Cybercriminals also have better economies of scale to leverage these days. Malware attacks don’t require as much time, money or effort as they used to. And SMBs hold sensitive business information and personal data just like other firms. Even though it would be unlikely to hold records tied to millions of people, what they may have is just as easily marketable on the dark web.
In some cases there may be more value than just what an SMB has to offer itself. Some smaller firms’ networks can be connected to an enterprise-sized partner’s network. Once inside a compromised SMB network, a cybercriminal may find it easier to gain unauthorized access to the enterprise partner’s network versus attacking them directly.
To protect themselves better, enterprises are enforcing contracts, assessments, and policy on their smaller brethren. This only places a higher burden on the SMB to have security controls in place that can be out of reach.
The Challenges for SMBs
SMB security challenges might not be all that different from others when considering the fact that vulnerabilities, threats, and social engineering do not discriminate based on size or prominence. However, where SMBs and enterprises do obviously differ is size and scale and this disparity reveals some of the most difficult challenges SMB face, including:
#1 Security is Very Expensive
Technology and services that provide common defenses against cyberattacks can be harder to afford and maintain. Security vendors often do not charge on a sliding scale and tend to set prices where enterprises can afford it. In some cases vendor packages geared to SMBs can miss the mark because they don’t scale down small enough.
#2 People Aren’t Very Smart
Lack of security education and awareness among the workforce increases the chance of falling victim to a phishing attack. This doesn’t exactly mean people aren’t very smart, by the way. People just aren’t very likely to become smarter on a topic they don’t feel is important enough to them. Although this risk is common to any organization, an enterprise-sized firm is likely to enforce a formal education policy and courseware, while an SMB might not because of a false sense of complacency that they are not a target, or over-confidence that their workforce is plenty smart enough to defend itself.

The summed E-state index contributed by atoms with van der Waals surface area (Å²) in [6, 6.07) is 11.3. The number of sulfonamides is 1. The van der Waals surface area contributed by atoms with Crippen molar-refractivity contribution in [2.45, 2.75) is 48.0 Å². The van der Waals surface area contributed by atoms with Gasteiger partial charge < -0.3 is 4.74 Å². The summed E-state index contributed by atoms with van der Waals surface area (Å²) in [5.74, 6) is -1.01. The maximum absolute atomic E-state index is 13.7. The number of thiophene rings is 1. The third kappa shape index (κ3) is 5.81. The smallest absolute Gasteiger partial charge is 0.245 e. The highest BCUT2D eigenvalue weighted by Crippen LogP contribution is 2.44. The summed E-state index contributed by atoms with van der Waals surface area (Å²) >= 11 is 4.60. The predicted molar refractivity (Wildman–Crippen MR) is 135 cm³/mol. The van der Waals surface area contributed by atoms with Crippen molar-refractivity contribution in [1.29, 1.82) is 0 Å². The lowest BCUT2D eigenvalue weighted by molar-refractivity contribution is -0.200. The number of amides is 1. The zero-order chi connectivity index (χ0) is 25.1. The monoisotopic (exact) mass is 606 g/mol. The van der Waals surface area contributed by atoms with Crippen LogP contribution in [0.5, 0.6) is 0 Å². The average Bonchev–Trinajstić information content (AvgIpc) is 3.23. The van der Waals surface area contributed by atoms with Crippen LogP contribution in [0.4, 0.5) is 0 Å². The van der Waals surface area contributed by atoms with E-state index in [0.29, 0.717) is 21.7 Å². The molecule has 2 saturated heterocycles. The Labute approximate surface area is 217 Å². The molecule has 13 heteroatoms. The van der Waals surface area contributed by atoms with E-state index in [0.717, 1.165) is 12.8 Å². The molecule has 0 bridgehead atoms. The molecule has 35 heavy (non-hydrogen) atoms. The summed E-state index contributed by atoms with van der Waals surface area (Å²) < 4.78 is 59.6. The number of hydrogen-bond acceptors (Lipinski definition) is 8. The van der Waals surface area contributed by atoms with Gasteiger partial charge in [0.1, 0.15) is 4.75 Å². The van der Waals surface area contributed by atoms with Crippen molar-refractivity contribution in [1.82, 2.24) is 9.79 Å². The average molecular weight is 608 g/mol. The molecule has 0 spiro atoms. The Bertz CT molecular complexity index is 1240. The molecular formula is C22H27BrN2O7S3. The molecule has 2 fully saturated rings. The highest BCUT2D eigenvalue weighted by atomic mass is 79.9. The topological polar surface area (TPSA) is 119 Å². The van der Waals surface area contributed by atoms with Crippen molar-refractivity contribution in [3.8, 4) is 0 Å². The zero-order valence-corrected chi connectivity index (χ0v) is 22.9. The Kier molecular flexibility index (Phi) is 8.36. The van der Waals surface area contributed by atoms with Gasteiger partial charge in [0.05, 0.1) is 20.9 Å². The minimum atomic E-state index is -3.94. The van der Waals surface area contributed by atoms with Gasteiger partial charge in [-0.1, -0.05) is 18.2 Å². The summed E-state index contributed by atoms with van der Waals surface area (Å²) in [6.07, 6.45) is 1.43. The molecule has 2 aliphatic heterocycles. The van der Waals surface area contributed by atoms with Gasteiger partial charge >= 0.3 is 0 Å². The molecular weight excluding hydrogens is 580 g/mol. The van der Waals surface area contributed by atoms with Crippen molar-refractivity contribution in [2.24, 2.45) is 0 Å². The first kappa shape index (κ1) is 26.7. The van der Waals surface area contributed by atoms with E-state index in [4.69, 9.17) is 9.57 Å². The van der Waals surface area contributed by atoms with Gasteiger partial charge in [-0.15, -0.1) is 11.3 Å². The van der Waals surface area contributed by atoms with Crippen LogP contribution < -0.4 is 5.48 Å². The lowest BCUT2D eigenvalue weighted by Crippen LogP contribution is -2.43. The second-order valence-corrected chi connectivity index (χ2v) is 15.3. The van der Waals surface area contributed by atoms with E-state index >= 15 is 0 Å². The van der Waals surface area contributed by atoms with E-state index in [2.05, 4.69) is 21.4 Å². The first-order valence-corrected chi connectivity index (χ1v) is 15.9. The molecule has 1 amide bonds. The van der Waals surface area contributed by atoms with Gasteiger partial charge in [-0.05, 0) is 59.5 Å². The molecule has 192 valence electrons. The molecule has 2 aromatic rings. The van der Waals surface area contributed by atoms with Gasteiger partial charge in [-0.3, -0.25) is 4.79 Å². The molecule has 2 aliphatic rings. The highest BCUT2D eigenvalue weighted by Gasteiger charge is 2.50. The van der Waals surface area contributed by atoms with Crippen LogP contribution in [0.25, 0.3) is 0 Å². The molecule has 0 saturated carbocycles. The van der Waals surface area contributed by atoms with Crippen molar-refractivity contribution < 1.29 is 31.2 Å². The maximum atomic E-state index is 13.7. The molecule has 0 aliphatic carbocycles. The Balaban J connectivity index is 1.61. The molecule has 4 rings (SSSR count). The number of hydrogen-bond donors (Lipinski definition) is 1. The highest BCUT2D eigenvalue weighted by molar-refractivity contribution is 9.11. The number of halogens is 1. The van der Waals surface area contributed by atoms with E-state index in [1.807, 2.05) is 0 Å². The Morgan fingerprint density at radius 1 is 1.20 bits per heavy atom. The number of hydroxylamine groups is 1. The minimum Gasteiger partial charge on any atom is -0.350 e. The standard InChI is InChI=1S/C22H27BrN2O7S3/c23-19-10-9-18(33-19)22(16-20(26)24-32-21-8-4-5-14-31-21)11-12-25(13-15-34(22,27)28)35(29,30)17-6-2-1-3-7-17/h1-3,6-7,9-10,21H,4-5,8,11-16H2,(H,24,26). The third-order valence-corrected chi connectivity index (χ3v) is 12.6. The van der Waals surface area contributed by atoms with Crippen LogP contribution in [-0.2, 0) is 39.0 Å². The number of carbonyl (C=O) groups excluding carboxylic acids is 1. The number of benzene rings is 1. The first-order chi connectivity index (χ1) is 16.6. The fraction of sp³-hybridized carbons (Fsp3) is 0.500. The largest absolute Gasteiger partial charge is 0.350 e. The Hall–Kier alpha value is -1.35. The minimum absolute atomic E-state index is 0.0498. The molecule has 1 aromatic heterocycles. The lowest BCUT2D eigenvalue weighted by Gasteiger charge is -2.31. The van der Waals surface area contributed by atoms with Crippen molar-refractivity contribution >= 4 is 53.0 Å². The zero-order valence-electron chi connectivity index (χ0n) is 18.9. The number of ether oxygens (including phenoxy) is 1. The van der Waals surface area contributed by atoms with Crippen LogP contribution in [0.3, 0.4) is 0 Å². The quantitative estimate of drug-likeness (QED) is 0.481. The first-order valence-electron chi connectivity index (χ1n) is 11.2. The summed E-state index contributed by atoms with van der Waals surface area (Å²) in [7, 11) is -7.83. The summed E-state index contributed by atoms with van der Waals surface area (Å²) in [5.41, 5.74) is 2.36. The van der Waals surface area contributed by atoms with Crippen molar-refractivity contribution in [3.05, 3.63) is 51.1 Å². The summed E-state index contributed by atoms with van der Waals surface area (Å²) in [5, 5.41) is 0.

#3 The Community is Very Elitist
The security community is elitist and SMBs security pros are often not invited to the table. A large or executive-level security media outlet or conference will purposely focus on pros from big firms to reach the audience with the most to spend. Enterprise pros assume a peer at an SMB wouldn’t have much to teach them anyway. It’s problematic for SMBs considering sharing problems and getting help from peers is a necessary part of anybody’s ability to manage risk. And given how an SMB IT pro may feel marginalized by the security industry, they might not even feel as worthy of attention.
Security is obviously way too hard for any SMB to handle perfectly, or even just really well. But with all this, there are still things are within reach to help become better protected against cybercrime.
Where to Focus Control and Ability
By focusing on where they can have more control and ability, on a reasonable budget, an SMB IT pro can reduce some of the highest risks.
A good place to start is with people and their most common behaviors that lead to higher risk of an incident or breach. After all, an SMB has the benefit of smaller workforce to reach and more opportunities to connect personally.
The 2018 Verizon Data Breach Investigations Report noted that phishing and the use of stolen credentials are two of the top three actions that lead to security breaches. Even just last year, Verizon reported that 81 percent of all breaches were caused by weak or reused passwords.
The good news is that any organization of any size can get better at password management by providing their workers with LastPass. For starters, it won’t break the IT budget or become another headache to maintain and manage. Users can store their passwords securely, while generating a unique, strong password for each and every one of their accounts.
And users don’t need to remember any of those passwords, either. All they need to do is remember a secret passphrase that only they know in order to access their password vault.
At the end of the day, one easy to remember passphrase can help solve some very hard to forget problems.
Security professionals do a lot of things right. They gain any number of certifications to prove they know what they know, and can do what they can do. They can assess, plan, and implement any number of security technologies as part of the mission to protect networks and information. But they are by no means perfect.
Security pros make mistakes just like everyone else. But they aren’t necessarily technical. Instead, they often lie in how they interact, communicate, and observe the actions of others and interpret them within the context of their own mindsets.